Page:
**Concept of Self Induction:**

- When a current flowing through a coil changes the magnetic flux linked with the coil itself changes. Due to which an induced e.m.f. is generated in the same coil. This property of coil of producing induced e.m.f. in a coil due to change in the current through the same coil is called self-induction.
- Let ø be the magnetic flux linked with the coil. At any instant, this flux is directly proportional to the current in the coil.

Where L = Coefficient of self-induction

Differentiating both sides w.r.t. time t, we get

By Faraday’s law of electromagnetic induction we have

Thus induced e.m.f. in the coil is given by

Considering magnitude only we have

- Thus, the self-inductance of a coil can be defined as the induced e.m.f. in the coil itself due to a unit rate of change of current in the same coil.
- The S.I. unit of self-inductance is henry (H).

- Thus the self-inductance of a coil is one henry, if an e.m.f. of 1 volt is induced in the coil when the current passing through the same coil changes at the rate of 1 ampere per second.

**Concept of Mutual Induction:**

- When two coils are placed very close to each other if the current is passed through one coil (primary) a magnetic field is set around this coil. Now the second coil (secondary) is kept in the magnetic field created by the primary coil. Thus magnetic flux is linked with the secondary.
- When a current flowing through primary changes the magnetic flux linked with the secondary changes. Due to which an induced e.m.f. is generated in the secondary coil. This property of producing induced e.m.f. in secondary due to change in the current through the primary is called mutual induction.
- Let ø
_{s}be the magnetic flux linked with secondary and i_{p}be the current through the primary. At any instant, the magnetic flux linked with secondary is directly proportional to the current in the primary.

Where M = Coefficient of mutual induction

Differentiating both sides w.r.t. time t, we get

By Faraday’s law of electromagnetic induction we have

Thus induced e.m.f. in the secondary coil is given by

- Thus, the mutual inductance of coil can be defined as the induced e.m.f. in the secondary due to unit rate of change of current in the primary coil.
- The S.I. unit of mutual inductance is henry (H).

- Thus the mutual inductance of a coil is one henry, if an e.m.f. of 1 volt is induced in the secondary coil when the current passing through the primary coil changes at the rate of 1 ampere per second.

**Transformer**

- The transformer is a device which converts the alternating voltage from one value to another is called a transformer.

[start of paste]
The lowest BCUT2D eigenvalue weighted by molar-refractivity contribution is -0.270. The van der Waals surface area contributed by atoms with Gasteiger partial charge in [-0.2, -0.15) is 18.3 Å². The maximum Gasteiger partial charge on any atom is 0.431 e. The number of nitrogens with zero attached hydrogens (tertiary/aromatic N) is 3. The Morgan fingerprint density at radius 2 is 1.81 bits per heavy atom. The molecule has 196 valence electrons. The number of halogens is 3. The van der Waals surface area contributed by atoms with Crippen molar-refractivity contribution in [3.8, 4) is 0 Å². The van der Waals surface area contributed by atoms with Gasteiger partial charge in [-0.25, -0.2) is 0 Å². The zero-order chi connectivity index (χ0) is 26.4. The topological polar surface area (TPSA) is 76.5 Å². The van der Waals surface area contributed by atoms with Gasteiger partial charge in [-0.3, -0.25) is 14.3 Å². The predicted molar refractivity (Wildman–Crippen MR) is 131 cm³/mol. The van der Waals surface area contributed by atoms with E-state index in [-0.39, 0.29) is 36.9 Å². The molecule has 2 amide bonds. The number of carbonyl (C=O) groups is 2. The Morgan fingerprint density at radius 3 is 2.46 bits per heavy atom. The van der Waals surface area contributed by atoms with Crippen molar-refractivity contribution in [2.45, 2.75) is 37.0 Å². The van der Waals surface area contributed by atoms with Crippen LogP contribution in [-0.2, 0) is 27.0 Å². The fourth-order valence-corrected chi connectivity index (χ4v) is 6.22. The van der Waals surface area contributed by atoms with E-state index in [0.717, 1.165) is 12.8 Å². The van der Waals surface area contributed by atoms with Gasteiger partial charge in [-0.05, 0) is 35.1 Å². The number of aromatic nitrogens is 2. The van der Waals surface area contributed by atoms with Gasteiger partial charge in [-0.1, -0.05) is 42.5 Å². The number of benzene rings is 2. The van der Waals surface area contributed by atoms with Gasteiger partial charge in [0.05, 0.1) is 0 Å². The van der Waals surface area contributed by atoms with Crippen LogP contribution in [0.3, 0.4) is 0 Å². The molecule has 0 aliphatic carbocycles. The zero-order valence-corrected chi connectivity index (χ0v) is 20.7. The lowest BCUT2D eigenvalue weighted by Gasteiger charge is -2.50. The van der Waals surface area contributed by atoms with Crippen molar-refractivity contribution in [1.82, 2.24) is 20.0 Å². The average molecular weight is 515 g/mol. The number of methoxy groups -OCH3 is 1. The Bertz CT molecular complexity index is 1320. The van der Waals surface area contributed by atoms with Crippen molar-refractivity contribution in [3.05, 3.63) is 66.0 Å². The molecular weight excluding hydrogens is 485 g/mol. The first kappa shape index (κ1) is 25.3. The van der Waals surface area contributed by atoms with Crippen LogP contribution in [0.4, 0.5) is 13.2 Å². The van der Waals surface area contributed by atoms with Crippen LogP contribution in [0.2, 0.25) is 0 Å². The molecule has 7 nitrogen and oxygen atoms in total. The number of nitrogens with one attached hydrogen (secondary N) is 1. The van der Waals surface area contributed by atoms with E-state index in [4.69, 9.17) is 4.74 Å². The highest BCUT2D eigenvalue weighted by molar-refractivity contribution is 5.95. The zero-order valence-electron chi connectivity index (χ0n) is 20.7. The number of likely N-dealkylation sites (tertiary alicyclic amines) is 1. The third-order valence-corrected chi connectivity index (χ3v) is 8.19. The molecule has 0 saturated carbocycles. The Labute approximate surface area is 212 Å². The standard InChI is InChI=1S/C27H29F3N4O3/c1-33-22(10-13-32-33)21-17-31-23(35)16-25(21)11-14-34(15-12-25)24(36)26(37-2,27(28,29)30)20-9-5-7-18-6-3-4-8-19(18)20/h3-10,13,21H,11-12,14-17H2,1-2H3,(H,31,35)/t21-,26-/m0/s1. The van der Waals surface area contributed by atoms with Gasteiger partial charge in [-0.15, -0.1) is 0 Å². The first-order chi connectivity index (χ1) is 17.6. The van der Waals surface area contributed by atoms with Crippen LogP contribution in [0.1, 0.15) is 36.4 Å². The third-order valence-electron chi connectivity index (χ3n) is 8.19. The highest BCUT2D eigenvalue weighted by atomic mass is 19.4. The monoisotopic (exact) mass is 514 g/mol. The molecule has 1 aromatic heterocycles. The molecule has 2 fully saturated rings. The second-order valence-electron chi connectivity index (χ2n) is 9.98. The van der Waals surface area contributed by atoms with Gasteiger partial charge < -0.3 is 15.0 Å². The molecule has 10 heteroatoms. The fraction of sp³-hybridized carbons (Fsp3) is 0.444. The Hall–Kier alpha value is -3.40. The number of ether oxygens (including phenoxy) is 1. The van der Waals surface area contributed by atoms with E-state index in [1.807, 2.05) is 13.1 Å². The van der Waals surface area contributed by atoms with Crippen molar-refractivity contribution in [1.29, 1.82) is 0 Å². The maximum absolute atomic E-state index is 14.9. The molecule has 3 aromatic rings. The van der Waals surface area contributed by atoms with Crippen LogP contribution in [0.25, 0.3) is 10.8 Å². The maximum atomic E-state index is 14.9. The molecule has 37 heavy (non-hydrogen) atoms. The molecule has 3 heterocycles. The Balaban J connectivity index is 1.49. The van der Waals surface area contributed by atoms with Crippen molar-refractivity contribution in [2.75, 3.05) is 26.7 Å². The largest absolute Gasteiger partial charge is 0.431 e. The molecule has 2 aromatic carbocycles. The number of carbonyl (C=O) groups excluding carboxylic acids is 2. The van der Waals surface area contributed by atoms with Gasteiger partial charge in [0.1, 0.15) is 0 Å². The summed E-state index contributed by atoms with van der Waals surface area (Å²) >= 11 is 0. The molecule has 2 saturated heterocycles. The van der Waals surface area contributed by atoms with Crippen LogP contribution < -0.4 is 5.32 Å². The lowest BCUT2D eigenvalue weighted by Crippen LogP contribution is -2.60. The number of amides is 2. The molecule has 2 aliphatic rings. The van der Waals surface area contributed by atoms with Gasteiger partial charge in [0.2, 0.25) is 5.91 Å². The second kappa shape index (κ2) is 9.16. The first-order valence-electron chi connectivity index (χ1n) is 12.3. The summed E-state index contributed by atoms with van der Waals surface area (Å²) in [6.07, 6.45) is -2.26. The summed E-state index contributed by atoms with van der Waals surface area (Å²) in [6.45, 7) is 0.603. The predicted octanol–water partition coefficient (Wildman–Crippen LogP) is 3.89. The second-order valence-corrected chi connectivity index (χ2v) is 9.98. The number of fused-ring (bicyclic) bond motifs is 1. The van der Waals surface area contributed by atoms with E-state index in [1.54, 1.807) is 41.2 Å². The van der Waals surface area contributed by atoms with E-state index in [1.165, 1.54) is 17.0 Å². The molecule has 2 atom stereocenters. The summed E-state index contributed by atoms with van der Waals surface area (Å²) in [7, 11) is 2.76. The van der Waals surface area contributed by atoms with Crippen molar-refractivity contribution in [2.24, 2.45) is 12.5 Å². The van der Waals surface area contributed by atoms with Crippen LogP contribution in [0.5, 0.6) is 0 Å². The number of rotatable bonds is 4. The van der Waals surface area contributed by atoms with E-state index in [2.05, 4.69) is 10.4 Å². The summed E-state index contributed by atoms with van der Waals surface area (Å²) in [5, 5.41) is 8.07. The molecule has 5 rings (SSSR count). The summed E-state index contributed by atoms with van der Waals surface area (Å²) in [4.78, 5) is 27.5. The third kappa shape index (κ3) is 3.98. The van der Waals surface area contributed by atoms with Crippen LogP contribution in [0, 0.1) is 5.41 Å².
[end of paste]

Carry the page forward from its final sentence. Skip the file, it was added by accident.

- It works on the principle of mutual induction.

**Construction:**

- A transformer consists of two sets of a coil, primary coil and secondary coil, which are well insulated from each other. The primary coil is input coil and the secondary coil is output coil. The two coils are wound on a soft iron core either one above other or on the separate arm.

** ****Assumptions:**

- The primary current and resistance of primary current are small.
- Same magnetic flux links both the primary and secondary.

**Working:**

- When an alternating source of voltage say V
_{P}is applied across the primary. it creates a changing magnetic flux which is linked to the secondary coil. The value of the flux linked with the coils depends on the number of turns of both the coils. Let ø be the magnetic flux per unit turn linked with the coil at time ‘t’. Let the rate of change of flux liked with the coil be dø/dt.

The e.m.f. induced in the secondary at the instant is given by

Where N_{s} = Number of turns of the secondary coil.

The back e.m.f. induced in the secondary at the instant is given by

Where, N_{P} = Number of turns of primary coil.

For open circuit E_{S} =V_{S} and E_{P} = V_{P}

This equation is known as the equation of the transformer.

For ideal transformer,

Power Input = Power Output

From equations (1) and (3) we get

**Types of Transformers:**

- Depending upon the ratio of output voltage to the input voltage, transformers are classified into two types.

**Step up transformer:**

- When the output voltage is greater than the input voltage (V
_{S}> V_{P}or N_{S}> N_{P}), the transformer is called as a step up transformer.

**Step down transformer:**

- When the output voltage is less than the input voltage (V
_{S}< V_{P}or N_{S}< N_{P}), the transformer is called as a step down transformer.

**Energy Losses in Transformer:**

**Flux leakage:**

- If the windings are. not proper one over the other or there are air gaps, then the magnetic flux due to primary never gets fully linked with the secondary. This loss can be minimized by winding the two windings one over the other carefully.

**Copper Losses:**

- Copper wires used for windings, both the windings possess some resistance. Hence, some energy will be lost in the form of heat given by I²R. This loss can be minimized by reducing resistance by using thick wires.

**Eddy Current Losses:**

- The core of the transformer is made up of soft iron. The continuously changing magnetic flux produces eddy currents in it. Which tend to heat the core. Thus some energy is lost due to eddy currents in the core. These losses can be minimized by making core laminar.

**Hysteresis Losses:**

- Iron has a tendency to retain residual magnetism even if the magnetizing field is removed. Thus for each cycle, some energy is lost in destroying the residual magnetism of the previous cycle. This loss cannot be minimized and it is irrecoverable